By Mike Jackson, Software Architect.
My EPCC colleague, George Beckett, recently e-mailed me to comment that "I'm conscious that wikis typically deteriorate into a mess of conflicting/out-dated materials, if not managed closely". George asked whether the Institute had advice on good practices for using a wiki. So, for George and others with wiki worries, here are our top tips on using a wiki for a software project...
1. Start as you mean to go on
Create some order at the outset and draw up an outline of the key areas of the wiki (e.g. Project Management, Dissemination, Design, Development etc.) and what they will contain, then create these areas on the wiki.
2. Appoint an editor
Your editor will "own" the wiki, manage its structure and regularly review, police, and tidy the wiki. The editor can help to ensure that your wiki remains structured and that your users respect the following tips...
3. Don't accidently create WikiWords
Wikis treat words in CamelCase (e.g. GitHub, SciPy) as WikiWords and create links to new child pages for these words, which appear as "WikiWord?" until a child page is created. These can make your text more difficult to read. Wikis provide annotations to tell the wiki when a word in CamelCase is not to be treated as a WikiWord.
4. Create child-pages for WikiWords there and then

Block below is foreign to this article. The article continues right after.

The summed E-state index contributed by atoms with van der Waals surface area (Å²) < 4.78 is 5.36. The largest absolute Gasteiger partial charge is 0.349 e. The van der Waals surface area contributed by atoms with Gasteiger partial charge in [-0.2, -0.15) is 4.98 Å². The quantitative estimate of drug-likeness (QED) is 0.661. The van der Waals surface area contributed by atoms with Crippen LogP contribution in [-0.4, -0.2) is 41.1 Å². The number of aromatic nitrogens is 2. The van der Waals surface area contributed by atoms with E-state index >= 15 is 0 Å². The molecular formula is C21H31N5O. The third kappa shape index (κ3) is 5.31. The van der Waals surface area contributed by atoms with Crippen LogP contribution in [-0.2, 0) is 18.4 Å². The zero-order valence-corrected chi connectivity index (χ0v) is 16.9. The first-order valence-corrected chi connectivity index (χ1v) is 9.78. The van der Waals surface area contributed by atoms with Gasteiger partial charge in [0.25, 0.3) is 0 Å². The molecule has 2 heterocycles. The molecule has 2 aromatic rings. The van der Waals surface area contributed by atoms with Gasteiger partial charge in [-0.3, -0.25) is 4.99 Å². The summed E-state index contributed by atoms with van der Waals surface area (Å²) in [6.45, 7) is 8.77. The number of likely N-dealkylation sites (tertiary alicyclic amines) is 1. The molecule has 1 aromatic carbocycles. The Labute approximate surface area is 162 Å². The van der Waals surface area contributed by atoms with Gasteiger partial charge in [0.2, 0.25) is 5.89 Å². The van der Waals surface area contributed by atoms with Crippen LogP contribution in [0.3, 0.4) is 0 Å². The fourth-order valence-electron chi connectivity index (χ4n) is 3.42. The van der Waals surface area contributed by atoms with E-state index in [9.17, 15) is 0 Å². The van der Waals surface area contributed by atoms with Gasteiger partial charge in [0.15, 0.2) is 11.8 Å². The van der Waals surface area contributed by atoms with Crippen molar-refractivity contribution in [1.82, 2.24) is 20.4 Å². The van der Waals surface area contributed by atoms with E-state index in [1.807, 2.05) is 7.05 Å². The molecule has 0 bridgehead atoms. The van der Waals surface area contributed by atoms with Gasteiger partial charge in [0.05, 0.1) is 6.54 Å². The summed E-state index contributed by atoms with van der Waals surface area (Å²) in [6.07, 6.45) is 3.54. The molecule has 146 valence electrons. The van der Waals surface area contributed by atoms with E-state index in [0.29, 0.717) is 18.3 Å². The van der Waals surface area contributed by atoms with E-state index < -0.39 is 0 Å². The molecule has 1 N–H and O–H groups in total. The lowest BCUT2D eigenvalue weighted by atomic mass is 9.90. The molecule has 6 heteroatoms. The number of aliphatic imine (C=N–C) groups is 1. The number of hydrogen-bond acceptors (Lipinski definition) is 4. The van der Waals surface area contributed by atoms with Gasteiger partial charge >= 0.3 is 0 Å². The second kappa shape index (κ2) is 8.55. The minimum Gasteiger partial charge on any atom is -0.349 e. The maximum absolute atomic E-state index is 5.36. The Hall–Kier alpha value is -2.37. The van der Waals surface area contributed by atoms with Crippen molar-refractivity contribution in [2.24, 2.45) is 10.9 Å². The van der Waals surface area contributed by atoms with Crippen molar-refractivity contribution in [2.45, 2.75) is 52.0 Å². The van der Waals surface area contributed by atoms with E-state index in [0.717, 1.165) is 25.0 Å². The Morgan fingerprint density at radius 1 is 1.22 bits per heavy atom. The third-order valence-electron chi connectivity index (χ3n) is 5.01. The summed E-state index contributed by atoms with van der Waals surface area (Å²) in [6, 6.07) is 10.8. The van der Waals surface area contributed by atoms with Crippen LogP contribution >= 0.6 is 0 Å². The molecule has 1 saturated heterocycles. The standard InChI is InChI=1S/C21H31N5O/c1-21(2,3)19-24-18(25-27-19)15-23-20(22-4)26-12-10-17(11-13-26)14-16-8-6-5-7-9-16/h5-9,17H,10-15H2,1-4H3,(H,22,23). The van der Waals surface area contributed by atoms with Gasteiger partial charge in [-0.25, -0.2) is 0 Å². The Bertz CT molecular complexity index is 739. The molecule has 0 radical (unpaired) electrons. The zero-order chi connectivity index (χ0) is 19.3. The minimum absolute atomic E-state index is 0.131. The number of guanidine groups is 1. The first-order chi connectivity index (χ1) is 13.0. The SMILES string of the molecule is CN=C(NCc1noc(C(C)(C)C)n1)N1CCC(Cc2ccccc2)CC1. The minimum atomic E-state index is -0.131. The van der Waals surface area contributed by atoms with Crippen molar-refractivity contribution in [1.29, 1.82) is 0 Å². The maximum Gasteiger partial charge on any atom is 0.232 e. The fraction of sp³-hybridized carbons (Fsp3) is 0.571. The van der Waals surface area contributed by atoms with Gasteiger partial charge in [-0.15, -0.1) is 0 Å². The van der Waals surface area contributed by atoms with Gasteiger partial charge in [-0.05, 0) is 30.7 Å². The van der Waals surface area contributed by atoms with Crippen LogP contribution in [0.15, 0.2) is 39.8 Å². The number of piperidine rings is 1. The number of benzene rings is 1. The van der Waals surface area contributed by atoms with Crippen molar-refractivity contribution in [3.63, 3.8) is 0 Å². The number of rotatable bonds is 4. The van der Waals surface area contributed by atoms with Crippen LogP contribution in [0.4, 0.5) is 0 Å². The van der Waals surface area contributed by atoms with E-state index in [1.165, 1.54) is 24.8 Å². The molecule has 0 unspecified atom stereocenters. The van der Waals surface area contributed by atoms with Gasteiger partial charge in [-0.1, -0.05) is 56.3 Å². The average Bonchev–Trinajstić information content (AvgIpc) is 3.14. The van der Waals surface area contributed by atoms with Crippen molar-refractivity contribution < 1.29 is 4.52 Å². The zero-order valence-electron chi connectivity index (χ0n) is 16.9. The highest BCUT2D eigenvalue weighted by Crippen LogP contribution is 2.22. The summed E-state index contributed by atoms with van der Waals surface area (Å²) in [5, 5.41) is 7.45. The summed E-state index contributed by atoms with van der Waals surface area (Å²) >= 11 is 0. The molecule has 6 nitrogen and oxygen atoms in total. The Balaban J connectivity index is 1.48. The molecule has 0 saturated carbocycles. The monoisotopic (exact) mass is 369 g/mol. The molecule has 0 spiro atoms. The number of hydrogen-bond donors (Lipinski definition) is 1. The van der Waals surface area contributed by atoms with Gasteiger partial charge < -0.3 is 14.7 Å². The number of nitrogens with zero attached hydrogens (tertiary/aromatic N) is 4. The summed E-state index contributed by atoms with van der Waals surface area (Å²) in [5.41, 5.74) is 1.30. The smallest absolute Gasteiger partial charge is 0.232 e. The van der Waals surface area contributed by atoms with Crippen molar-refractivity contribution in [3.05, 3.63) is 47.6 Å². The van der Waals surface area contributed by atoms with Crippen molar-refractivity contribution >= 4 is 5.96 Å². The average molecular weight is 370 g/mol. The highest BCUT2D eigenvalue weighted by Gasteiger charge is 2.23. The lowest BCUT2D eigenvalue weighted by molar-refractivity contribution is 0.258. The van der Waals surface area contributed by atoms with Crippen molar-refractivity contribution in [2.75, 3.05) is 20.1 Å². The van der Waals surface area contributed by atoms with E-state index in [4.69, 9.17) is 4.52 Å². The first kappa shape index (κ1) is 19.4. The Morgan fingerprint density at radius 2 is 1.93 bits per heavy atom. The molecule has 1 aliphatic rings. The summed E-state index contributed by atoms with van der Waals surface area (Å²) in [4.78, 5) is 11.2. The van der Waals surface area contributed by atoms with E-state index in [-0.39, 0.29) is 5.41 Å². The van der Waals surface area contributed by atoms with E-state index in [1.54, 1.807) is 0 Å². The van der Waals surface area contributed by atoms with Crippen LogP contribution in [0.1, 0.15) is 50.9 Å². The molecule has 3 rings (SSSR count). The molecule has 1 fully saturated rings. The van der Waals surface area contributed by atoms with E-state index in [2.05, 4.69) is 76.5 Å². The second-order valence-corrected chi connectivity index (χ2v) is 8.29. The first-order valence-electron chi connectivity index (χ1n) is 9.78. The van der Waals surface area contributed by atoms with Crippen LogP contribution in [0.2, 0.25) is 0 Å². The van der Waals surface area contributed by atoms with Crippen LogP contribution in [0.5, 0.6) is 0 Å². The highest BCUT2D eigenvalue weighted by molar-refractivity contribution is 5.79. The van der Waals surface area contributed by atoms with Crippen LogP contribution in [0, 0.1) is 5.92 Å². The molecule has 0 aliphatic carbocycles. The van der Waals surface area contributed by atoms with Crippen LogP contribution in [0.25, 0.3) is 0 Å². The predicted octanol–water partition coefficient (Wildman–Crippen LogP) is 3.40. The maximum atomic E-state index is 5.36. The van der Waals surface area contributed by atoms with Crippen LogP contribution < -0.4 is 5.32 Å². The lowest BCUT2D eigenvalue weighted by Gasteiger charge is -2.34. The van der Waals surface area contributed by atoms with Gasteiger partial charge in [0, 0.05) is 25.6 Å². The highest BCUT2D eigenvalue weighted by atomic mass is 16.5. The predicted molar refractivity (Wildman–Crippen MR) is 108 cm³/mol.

If you intentionally create a WikiWord for a new child page, then create the child page there and then. On which note,
5. Provide content for pages
Don't create a page unless you have content for it. It is a waste of others' time if they have to navigate through a barren land of empty pages looking for information that has not been added. And, "To be added" or, even worse, "Under construction" (that's so 1990s!) is not content, as you know, deep down, you won't return to these!
6. If in doubt, ask your editor
If you are unsure of where to create a new page or put some information, ask your editor.
7. Check to see if content is already there
Before creating a new page, or adding new content, search to see if a suitable page, or that content, has already been added by another user.
8. Avoid redundancy
If you're considering adding something, first look at what it might be useful to remove for clarity.
9. Update the status of ideas and designs
Wikis are often used to capture ideas and designs. Some of these will remain as unexplored ideas, some will be explored as designs but then discarded, and some will be implemented. It can help to avoid confusion in the future if you document, and update, the status of ideas and designs, to make such distinctions clear.
10. Add version numbers for software, tools, languages, operating systems, specifications, protocols or standards
When you say "Linux" do you mean Scientific Linux 7 or Ubuntu? When you say "Python" do you mean Python 2 or 3, or both? When you say "C compiler" do you mean GNU, Cray or Intel C compilers? Specifying version numbers can help prevent others' from wasting time using incompatible, or unsupported, versions.
For more top tips, see PBWorks Tip of the Week #1: Five Ways to Manage Your Wiki Better.
That completes our top tips on using a wiki, but, as always, please let us know what you think!